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Jul 04 2009

A Relationship has a Mind of Its Own

Published by at 1:54 pm under Advice,Miscellaneous

  • A relationship is a shared mental process.
  • A relationship has a presence, a personality and an emotional impact.  It can and will make demands on both partners. It shapes how partners see each other.  It is a lens through which partners understand each other.
  • It has a mind and a heart of its own but it doesn’t have a body. Instead of flesh and blood, a relationship is formed by the constant flow of the ten thousand messages, and reactions to those messages, that flow constantly between the two minds of the two partners.
  • In other words, a relationship is a spiritual entity.  Like an Angel?  Maybe Except its presence can be seen with scientific instruments. Brain imaging can observe how the neural activity in one partner is mirrored by similar neural activity in the same brain areas in the other partner, a visible marker of empathetic resonance. If it’s an angel, it is one that you can see on a computer monitor.
  • Despite the hard science evidence, a relationship doesn’t live in the concrete world. A relationship lives in the world of stories. Stories register in our brains and make us think and feel in various ways.  We humans are, maybe more than anything else, creatures who tell stories. We live stories and will even die for stories. The deeper, more intimate the relationship, further it sends its roots into both partners’ stories – into the heart of their lives.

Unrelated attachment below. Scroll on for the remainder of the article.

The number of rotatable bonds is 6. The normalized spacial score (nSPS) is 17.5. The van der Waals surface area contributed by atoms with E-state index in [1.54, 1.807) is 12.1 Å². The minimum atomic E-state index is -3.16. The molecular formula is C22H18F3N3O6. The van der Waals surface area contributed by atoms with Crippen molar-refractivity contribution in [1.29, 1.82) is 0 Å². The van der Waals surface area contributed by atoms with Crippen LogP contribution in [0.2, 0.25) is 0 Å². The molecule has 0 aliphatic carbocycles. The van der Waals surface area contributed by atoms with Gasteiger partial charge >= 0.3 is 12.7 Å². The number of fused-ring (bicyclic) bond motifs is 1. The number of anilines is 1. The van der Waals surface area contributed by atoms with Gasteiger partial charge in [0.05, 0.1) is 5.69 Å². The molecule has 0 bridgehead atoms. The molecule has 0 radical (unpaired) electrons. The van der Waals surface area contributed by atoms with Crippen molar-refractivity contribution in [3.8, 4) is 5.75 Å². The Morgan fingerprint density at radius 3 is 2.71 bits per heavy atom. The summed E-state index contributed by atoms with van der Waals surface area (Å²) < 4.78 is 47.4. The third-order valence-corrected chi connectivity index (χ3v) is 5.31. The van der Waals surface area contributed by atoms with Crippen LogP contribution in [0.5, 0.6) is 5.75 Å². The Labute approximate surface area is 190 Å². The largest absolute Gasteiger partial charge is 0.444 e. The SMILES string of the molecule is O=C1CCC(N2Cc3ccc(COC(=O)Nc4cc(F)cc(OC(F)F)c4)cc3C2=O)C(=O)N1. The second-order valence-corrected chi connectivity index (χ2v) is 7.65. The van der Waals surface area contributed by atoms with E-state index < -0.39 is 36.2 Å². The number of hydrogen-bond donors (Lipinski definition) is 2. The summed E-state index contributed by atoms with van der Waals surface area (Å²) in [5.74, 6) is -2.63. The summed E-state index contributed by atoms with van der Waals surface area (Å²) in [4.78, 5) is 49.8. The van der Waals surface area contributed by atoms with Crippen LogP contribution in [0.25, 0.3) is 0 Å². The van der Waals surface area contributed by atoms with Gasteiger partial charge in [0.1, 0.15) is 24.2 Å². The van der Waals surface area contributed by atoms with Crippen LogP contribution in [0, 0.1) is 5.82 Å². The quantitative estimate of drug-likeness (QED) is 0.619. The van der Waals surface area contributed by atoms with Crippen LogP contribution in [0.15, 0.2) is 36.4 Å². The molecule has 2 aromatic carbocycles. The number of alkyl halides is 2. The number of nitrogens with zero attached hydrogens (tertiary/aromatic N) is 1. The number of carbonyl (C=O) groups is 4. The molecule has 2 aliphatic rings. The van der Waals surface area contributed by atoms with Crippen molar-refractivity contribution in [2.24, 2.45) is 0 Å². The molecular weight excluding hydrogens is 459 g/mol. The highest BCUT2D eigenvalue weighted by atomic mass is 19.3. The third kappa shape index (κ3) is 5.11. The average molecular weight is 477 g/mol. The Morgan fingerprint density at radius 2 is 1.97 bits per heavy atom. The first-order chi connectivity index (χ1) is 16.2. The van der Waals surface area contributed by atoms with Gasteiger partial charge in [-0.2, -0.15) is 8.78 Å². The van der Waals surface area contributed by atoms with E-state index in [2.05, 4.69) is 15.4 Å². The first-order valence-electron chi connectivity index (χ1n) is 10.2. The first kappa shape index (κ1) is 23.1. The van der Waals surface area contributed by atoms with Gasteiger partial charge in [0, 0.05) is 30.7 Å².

• Seeing a relationship as a semi-independent entity is a different way of looking at relationships. There is a “Me” and a “You” and there is also a “We.”  Sometimes, using this perspective, appreciating how things look to the “We,” the “You” and the “Me” can see opportunities and challenges we couldn’t see otherwise.


The ability to see the relationship as its own reality usually doesn’t develop in people until midlife.

Sometimes this increase in the scope of consciousness creates an inner crisis – people see themselves and their partners, and their partnerships – past, present, and future – in a new light, sometimes harsh, sometimes sympathetic, usually a bit of both.

Crisis or simple developmental process, once you’ve seen the “We” you will never again approach relationships quite the same way.

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